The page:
Things didn’t change in 2010, as far as random statistics went. Colin Curtis, who hit that hit that memorable pinch-hit home run, had two home runs in ’10 Spring Training and went 6-for-12. Mark Teixeira, king of glacial Aprils, went .362 in 47 PAs with three home runs. Francisco Cervelli hit .344 with two doubles. Sabathia, again, didn’t do so hot: he picked up an impressive 7.23 ERA with 15 ER. I don’t know about you, but I don’t want that guy pitching on my Opening Day.

The Yankees as a team went 9-20 in Spring Training 2001 and, if my memory serves, they did pretty decent when it mattered.

So, here’s the end to a short post: don’t worry about Spring Training. Stay away from the bridges. Try not to accuse Cano (who, by the way, posted a .377 with two home runs and four doubles in Spring Training ’10) of being lazy, and don’t get on Sabathia for his bad Marches. Try to enjoy watching Bartolo Colon either a) pitch decently or b) make a fool out of himself. Either way, it’ll be entertaining. The games don’t count. Baseball’s been gone for a really, really long time. Let’s try to enjoy at least one game before we start filling up the game threads with doom proclamations and death threats. Just one. That’s not too much to ask, right?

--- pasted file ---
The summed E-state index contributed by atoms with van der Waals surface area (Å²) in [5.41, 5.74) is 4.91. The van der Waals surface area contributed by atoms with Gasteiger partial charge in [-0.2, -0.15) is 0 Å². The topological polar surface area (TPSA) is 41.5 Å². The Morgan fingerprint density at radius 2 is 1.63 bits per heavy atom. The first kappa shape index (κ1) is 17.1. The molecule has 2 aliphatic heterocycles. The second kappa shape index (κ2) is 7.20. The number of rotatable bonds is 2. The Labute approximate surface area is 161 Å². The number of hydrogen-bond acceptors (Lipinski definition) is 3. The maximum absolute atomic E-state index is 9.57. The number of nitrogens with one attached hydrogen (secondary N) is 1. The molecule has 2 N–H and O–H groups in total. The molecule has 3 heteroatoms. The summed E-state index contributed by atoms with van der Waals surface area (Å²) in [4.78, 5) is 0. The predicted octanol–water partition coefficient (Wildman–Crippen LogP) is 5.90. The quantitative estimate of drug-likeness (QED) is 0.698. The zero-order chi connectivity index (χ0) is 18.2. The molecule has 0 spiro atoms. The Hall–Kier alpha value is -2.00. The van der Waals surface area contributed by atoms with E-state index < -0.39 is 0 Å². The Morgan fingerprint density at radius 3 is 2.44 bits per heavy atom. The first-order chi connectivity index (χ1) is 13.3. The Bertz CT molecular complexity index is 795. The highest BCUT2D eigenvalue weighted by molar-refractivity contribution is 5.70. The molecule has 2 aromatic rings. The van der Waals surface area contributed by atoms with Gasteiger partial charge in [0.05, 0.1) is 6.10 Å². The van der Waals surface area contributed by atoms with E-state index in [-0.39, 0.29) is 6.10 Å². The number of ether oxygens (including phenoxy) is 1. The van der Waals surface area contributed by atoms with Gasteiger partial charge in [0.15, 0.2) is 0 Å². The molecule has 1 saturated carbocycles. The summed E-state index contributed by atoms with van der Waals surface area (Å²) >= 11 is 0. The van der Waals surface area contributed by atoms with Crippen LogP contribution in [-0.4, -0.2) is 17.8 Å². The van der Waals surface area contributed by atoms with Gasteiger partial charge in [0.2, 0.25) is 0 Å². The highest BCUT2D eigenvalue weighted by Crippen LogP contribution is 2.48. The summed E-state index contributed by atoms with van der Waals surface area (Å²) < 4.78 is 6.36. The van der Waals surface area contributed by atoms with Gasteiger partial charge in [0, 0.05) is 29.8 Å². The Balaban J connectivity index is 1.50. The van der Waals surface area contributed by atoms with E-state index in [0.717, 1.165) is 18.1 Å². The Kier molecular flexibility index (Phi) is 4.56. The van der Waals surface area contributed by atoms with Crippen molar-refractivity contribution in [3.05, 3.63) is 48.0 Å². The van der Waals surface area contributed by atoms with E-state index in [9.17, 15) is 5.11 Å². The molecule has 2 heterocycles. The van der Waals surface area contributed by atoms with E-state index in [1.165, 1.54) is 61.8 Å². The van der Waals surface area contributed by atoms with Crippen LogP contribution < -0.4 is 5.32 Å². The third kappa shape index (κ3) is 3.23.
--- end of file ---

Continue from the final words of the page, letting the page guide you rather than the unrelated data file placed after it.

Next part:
(Just a warning: if you do start with the doom proclamations, I (and many other people) am going to make fun of you.)

Open Thread: February 25th Camp Notes

(AP Photo/Charlie Neibergall)

The latest on the last day without Yankees baseball until (hopefully) November…

I’m not sure if you’ve seen it already, but is having this Dream Job contest where all the winner does for a year is watch baseball and blog about it, basically. I applied, and I don’t think you should. My odds will be better that way. Anywho, here’s the open thread. The Rangers, Devils, Knicks, and Nets are all playing, so there’s enough going on to keep you entertained through this yucky weather. Smile, there’s a baseball game on tomorrow.

The Banuelos Watch

(AP Photo/Charlie Neibergall)